Dr Katie Owens, NYSF 2004 Alumna — A Global Career

Dr Katie Owens attended the NYSF in 2004 and has gone on to have a career in Pharmaceutical research that has taken her around the world.

“Attending the NYSF in Canberra was an incredible experience that I will never forget. I was so inspired by the scientists, Rotarians and other students that were involved in the programme. The NYSF truly motivated me to pursue a career in research. I was also fortunate enough go on the Russian Scientific Study Tour hosted by the All-Russian Youth Aerospace Society as part of the international program, and returned to the NYSF in 2005 as a student staff member.

I count myself very fortunate to work in a dynamic research field with an excellent team of scientists and health professionals. Attending the NYSF played a signficant part in motivating me to pursue an exciting career in science research.

“After finishing high school in Maroochydore, Queensland, I enrolled as a Health Sciences first year student at the University of Otago in Dunedin, New Zealand. At the end of the year I was accepted into the School of Pharmacy. While studying a Bachelor of Pharmacy, I became interested in research and was able to undertake two summer research studentships during my degree. I thoroughly enjoyed studying at Otago. In my opinion the student lifestyle in Dunedin is second to none. After graduating in 2008, I completed the Pharmaceutical Society of New Zealand EVOLVE Internship Programme in a community pharmacy in Dunedin.

“In 2010, I received a School of Pharmacy Departmental Award Postgraduate Scholarship at the University of Otago. My PhD project was in the area of clinical pharmacology in patient populations. I also worked part-time as a community pharmacist and undergraduate tutor. I presented my PhD research at several conferences during my PhD (in New Zealand, Australia, Singapore and Italy).

“After submitting my thesis in 2013, I moved to Paris, France to start a postdoc in the Division of Clinical Pharmacokinetics and Pharmacometrics at the Institut de Recherches Internationales Servier. My project involved developing pharmacometric models of drug response in lymphoma patients, which further developed my skill set and gave me valuable experience in the pharmaceutical industry. On a personal note, it allowed my husband and I to live in Paris, learn French and travel.

The DIDB Program Team at the ISSX Conference, Orlando — Florida (Katie left)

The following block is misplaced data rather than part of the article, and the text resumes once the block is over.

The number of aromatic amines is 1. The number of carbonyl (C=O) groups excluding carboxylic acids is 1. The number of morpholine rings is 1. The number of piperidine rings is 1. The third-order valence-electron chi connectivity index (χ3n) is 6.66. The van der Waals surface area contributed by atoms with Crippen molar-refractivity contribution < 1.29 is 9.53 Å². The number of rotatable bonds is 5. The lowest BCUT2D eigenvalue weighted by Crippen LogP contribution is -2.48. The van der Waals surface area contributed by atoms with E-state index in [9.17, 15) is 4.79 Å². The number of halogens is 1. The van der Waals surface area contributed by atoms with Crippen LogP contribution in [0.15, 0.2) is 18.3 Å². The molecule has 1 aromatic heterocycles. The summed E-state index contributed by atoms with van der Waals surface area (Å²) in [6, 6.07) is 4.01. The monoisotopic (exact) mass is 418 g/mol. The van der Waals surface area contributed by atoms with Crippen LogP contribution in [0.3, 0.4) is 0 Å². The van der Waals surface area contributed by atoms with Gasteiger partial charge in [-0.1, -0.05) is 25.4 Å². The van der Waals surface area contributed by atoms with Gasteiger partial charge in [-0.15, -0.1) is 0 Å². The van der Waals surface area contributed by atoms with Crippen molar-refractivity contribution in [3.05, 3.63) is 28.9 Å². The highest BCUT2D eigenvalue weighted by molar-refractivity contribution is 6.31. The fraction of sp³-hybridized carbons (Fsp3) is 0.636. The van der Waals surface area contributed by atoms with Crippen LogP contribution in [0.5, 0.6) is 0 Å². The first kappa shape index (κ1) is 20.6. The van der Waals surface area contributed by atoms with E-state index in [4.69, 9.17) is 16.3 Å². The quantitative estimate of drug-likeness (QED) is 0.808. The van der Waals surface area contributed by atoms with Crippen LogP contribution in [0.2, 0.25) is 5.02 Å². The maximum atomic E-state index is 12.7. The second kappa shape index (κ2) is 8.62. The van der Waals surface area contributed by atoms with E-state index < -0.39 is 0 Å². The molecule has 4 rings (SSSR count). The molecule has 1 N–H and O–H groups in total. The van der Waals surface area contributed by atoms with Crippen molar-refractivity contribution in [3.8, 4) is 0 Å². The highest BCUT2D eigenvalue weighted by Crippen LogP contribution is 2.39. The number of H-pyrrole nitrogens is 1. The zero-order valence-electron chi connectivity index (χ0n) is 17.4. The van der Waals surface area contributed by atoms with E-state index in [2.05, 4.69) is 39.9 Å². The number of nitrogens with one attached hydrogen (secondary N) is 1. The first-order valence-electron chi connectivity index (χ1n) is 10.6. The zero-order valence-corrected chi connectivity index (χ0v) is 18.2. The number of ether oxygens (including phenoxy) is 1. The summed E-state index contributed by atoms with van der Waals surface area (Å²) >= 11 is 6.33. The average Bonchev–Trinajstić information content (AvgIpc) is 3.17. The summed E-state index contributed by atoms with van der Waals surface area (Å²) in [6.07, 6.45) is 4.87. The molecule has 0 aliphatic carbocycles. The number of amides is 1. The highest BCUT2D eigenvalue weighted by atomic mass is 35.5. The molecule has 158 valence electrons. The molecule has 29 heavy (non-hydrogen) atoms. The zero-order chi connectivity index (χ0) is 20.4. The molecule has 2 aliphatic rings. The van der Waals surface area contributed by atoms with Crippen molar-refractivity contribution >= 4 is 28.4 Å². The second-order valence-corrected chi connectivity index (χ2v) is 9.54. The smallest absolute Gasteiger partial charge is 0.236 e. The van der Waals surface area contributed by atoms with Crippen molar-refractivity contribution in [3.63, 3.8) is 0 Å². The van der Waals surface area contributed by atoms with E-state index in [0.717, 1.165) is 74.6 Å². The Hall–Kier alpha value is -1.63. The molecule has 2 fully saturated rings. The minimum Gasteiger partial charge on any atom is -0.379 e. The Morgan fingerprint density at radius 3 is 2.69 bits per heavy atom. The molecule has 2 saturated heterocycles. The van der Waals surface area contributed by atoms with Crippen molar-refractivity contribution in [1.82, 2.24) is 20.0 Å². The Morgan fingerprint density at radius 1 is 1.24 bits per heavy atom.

“Since 2015, I have been working as a Research Scientist at the Drug Interaction Database (DIDB) Programme in the Department of Pharmaceutics at the University of Washington in Seattle, USA. The DIDB is an online knowledgebase that is currently used by a large number of pharmaceutical companies, regulatory agencies, contract research organizations and academic institutions worldwide. My role is to manually curate pre‑clinical and clinical drug interaction studies from scientific publications and documentation from the US Food and Drug Administration.

“I count myself very fortunate to work in a dynamic research field with an excellent team of scientists and health professionals. Attending the NYSF played a signficant part in motivating me to pursue an exciting career in science research.”

Session C #medsci interest group visits ACT Health

Health and Medical Science group ‘Doherty’ visited the labs of ACT Health, where they spent the morning getting a look at some of the work that happens in a large hospital. Upon arrival, the group talked to Dr Hannah Clark, senior research operations manager of ACT Health, about future possible careers and the research undertaken by the facility.

The group toured the liver research lab, which focuses on fatty liver disease, liver cancer, and the links this has to obesity. Researcher Sharon Pok, who is currently focusing how normal liver cells change into liver cancer cells, discussed her own research project. The participants then had some hands-on practice, pipetting homogenised liver tissue into gel wells, the first step to a long research process. Following Ms Pok was Dr Fahrettin Haczeyni, who led a discussion on the link between high fat/ cholesterol diets and liver cancer, the process of how this happens, and the negative side effects. The participants then had a look at real tissue samples to show the comparison between healthy and unhealthy livers.

Sharon Pok showing her research

The participants moved on to the Trauma and Orthopaedic Research Unit, where trauma nurses Dr Rebekah Ogilvie and Kate Evans discussed their own experiences, including a positive story of a 19-year-old car crash victim. The group then split up, and Kate explained the trauma emergency room process of receiving patients. An interactive discussion followed, including who needs to be told, who is there when a critical patient arrives, how does the team communicate, and how they save lives.

Kate discussing how a trauma victim is received

The other group was taken by Dr Ogilvie to the research clinic and discussed orthopaedics, specifically research into knee replacements. After watching footage of how the replacements are attached, they then toured the research lab, which was an excellent example of transdisciplinary work within science. Many engineers, bioengineers, and medical scientists were working together, all aiming to improve the current technology offered to patients. For the budding scientist, the afternoon opened up a whole new world of opportunities to pursue.

To see more of the excellent research conducted at ATC, check out their website: http://www.health.act.gov.au/research-publications/research

Meg Stegeman, Communications Intern NYSF 2017 Session C and NYSF Alumna 2014